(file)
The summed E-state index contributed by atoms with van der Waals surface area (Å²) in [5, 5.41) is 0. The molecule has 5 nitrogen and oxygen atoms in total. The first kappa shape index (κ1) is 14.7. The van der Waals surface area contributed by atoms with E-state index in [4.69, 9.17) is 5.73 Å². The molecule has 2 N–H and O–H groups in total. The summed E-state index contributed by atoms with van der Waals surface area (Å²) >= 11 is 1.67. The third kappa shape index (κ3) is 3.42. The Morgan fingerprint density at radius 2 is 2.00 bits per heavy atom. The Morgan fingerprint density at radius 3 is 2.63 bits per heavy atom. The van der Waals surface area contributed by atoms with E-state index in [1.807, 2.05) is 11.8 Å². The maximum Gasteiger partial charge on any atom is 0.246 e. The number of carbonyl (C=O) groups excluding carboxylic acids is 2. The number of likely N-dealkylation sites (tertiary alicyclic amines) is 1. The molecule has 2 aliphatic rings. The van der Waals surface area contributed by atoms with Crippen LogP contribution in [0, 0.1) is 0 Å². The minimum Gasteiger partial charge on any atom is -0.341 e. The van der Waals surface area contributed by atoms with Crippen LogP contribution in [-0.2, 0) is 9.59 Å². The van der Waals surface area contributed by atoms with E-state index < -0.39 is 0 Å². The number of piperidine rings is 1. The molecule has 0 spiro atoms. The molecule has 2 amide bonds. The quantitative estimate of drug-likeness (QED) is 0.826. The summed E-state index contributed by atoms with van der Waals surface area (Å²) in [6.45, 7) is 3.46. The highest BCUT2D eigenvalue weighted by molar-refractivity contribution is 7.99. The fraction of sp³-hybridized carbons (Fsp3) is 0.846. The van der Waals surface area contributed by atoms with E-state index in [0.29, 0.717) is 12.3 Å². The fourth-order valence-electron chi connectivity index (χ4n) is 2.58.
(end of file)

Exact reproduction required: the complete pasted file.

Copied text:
The summed E-state index contributed by atoms with van der Waals surface area (Å²) in [5, 5.41) is 0. The molecule has 5 nitrogen and oxygen atoms in total. The first kappa shape index (κ1) is 14.7. The van der Waals surface area contributed by atoms with E-state index in [4.69, 9.17) is 5.73 Å². The molecule has 2 N–H and O–H groups in total. The summed E-state index contributed by atoms with van der Waals surface area (Å²) >= 11 is 1.67. The third kappa shape index (κ3) is 3.42. The Morgan fingerprint density at radius 2 is 2.00 bits per heavy atom. The Morgan fingerprint density at radius 3 is 2.63 bits per heavy atom. The van der Waals surface area contributed by atoms with E-state index in [1.807, 2.05) is 11.8 Å². The maximum Gasteiger partial charge on any atom is 0.246 e. The number of carbonyl (C=O) groups excluding carboxylic acids is 2. The number of likely N-dealkylation sites (tertiary alicyclic amines) is 1. The molecule has 2 aliphatic rings. The van der Waals surface area contributed by atoms with Crippen LogP contribution in [0, 0.1) is 0 Å². The minimum Gasteiger partial charge on any atom is -0.341 e. The van der Waals surface area contributed by atoms with Crippen LogP contribution in [-0.2, 0) is 9.59 Å². The van der Waals surface area contributed by atoms with E-state index < -0.39 is 0 Å². The number of piperidine rings is 1. The molecule has 0 spiro atoms. The molecule has 2 amide bonds. The quantitative estimate of drug-likeness (QED) is 0.826. The summed E-state index contributed by atoms with van der Waals surface area (Å²) in [6.45, 7) is 3.46. The highest BCUT2D eigenvalue weighted by molar-refractivity contribution is 7.99. The fraction of sp³-hybridized carbons (Fsp3) is 0.846. The van der Waals surface area contributed by atoms with E-state index in [0.29, 0.717) is 12.3 Å². The fourth-order valence-electron chi connectivity index (χ4n) is 2.58.